Chargers bolster offensive line but can’t land Tom Brady

Quarterback Philip Rivers (17) runs a Chargers huddle during a game.
(Donald Miralle / Getty Images)

The day the Chargers made a significant addition to their offense instead will be remembered as the day they didn’t add Tom Brady.

By agreeing to a three-year, $30-million deal with Bryan Bulaga, the team took a clear step up at tackle.

But the Chargers, just a short time later, learned they were out of the running for Brady, the veteran quarterback and six-time Super Bowl winner who will sign with Tampa Bay.

So the search for Philip Rivers’ successor continues. Rivers has started each of the past 235 games the franchise has played, starting in 2006. He and the Chargers mutually decided to part ways last month.


On Tuesday, Rivers agreed to a one-year, $25-million deal with Indianapolis.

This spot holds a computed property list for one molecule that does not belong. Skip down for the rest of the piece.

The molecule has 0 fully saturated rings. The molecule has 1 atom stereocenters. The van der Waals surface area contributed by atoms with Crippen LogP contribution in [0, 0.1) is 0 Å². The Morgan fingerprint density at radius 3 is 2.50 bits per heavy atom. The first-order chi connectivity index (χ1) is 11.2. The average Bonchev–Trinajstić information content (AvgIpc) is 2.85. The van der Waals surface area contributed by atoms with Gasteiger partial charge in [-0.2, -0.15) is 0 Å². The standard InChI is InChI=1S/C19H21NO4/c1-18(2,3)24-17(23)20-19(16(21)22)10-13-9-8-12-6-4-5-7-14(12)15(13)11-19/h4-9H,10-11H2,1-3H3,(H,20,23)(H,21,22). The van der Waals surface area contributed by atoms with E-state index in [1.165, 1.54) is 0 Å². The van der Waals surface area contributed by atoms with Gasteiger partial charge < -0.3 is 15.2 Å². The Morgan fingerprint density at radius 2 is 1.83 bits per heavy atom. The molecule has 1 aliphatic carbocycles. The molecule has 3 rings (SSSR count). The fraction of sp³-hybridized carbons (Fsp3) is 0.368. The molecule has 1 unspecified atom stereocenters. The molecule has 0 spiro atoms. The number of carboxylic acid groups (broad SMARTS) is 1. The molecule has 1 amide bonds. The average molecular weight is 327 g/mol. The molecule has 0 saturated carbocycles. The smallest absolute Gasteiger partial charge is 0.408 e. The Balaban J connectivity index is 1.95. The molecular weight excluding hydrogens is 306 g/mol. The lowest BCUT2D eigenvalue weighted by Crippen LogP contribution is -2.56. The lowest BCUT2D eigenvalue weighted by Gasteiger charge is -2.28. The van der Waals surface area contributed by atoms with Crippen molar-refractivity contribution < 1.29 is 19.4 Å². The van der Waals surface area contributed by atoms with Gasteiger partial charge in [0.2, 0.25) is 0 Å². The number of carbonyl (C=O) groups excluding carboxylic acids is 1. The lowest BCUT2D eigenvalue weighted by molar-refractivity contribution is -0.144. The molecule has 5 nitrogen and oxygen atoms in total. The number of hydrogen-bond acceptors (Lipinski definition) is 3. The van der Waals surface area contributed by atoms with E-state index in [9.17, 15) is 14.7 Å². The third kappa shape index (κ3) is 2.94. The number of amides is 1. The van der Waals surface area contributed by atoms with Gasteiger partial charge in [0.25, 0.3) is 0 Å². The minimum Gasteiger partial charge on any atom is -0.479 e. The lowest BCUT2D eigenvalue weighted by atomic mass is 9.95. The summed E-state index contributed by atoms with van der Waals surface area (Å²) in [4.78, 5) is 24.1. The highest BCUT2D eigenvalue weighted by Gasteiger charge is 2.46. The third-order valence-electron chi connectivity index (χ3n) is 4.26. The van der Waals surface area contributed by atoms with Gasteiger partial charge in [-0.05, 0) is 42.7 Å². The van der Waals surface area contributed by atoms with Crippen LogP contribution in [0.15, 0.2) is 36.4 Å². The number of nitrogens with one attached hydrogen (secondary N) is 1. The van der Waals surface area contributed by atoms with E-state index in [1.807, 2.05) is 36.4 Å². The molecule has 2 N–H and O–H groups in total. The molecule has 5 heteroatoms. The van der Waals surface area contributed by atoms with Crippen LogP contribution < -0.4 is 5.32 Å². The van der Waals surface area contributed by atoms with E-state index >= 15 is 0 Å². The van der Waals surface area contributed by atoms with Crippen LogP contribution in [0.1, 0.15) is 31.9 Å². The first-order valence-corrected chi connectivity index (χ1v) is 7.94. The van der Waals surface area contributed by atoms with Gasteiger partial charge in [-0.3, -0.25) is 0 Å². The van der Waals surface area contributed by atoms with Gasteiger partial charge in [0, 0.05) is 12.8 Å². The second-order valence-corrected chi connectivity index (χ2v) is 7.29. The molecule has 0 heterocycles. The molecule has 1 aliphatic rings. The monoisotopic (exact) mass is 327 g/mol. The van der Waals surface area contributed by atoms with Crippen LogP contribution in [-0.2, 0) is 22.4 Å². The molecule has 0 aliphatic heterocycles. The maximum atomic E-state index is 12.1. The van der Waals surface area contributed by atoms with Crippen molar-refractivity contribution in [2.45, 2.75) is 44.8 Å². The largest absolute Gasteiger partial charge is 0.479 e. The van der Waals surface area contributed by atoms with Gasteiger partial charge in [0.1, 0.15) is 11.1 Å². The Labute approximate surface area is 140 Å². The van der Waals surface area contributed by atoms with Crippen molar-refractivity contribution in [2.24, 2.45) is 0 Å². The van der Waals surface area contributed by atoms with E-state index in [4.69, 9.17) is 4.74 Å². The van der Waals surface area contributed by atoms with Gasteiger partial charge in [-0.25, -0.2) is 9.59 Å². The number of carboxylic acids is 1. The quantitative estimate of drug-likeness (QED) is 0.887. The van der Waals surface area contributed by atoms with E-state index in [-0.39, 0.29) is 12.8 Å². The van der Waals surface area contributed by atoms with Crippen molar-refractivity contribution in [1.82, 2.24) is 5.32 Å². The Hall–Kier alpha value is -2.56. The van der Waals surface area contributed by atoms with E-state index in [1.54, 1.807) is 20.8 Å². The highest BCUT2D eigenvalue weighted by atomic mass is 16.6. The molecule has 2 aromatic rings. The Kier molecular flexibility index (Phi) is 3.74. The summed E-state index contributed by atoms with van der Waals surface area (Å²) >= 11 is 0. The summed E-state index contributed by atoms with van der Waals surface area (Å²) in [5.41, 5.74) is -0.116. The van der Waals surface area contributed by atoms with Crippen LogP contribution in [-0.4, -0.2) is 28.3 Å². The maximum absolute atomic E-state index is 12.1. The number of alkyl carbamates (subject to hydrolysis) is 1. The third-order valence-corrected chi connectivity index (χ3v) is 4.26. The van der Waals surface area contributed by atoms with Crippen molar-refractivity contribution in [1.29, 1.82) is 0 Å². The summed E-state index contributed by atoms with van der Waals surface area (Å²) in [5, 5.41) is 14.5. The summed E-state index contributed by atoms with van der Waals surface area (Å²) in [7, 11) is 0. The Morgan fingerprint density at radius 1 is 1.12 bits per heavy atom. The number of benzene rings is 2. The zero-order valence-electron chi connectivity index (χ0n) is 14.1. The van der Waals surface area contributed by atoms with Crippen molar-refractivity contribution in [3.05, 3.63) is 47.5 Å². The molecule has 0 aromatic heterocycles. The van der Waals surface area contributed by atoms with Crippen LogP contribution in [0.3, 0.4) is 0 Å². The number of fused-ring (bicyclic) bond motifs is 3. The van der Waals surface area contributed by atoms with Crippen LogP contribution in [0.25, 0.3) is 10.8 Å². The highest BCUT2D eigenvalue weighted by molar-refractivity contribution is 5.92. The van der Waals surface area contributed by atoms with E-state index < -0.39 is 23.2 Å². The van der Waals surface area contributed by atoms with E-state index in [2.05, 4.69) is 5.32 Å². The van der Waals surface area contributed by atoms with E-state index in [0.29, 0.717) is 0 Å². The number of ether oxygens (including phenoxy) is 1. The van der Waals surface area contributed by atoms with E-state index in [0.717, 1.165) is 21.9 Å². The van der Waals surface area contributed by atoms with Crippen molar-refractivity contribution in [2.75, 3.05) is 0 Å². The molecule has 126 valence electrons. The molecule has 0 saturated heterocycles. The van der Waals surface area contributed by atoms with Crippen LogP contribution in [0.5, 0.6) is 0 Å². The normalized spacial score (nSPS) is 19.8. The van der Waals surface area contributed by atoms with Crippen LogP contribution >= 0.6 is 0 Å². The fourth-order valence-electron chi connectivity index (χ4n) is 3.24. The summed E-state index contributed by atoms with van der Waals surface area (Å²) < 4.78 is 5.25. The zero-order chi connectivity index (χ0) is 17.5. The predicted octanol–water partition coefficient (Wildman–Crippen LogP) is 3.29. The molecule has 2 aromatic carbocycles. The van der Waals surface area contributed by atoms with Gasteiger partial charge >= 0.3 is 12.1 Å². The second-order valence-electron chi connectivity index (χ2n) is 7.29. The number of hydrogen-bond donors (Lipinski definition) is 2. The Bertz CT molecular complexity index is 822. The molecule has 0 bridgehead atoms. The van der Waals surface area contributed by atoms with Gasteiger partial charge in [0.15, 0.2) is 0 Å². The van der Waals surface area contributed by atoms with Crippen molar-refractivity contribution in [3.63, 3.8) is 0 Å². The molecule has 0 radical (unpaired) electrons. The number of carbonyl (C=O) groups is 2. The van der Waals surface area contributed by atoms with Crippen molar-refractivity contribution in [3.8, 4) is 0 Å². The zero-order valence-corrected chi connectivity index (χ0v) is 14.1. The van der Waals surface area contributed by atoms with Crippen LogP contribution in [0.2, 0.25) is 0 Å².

The Chargers for now have veteran Tyrod Taylor as their starter, with Easton Stick, a fifth-round draft pick a year ago, also on the roster.

The Chargers placed a second-round tender on cornerback Michael Davis and exclusive-rights tenders on defensive end Isaac Rochell and offensive tackle Trent Scott.

Taylor, 30, backed up Rivers last season but started for three years in Buffalo and has been publicly endorsed by coach Anthony Lynn and general manger Tom Telesco.


With Brady heading to Florida, the Chargers are left to consider other potential candidates.

That group grew by one significant name Tuesday when Carolina announced that Cam Newton had been granted permission to seek a trade. Two other veterans — Andy Dalton and Nick Foles — also are known to be available.

The Chargers could stick with Taylor and draft a quarterback they believe might be their long-term solution at the position. They have the No. 6 overall pick, a spot where Justin Herbert of Oregon and Jordan Love of Utah State figure to be options.

Though it likely would require moving up in the draft order — a price Telesco might be reluctant to pay — the Chargers could target Tua Tagovailoa of Alabama.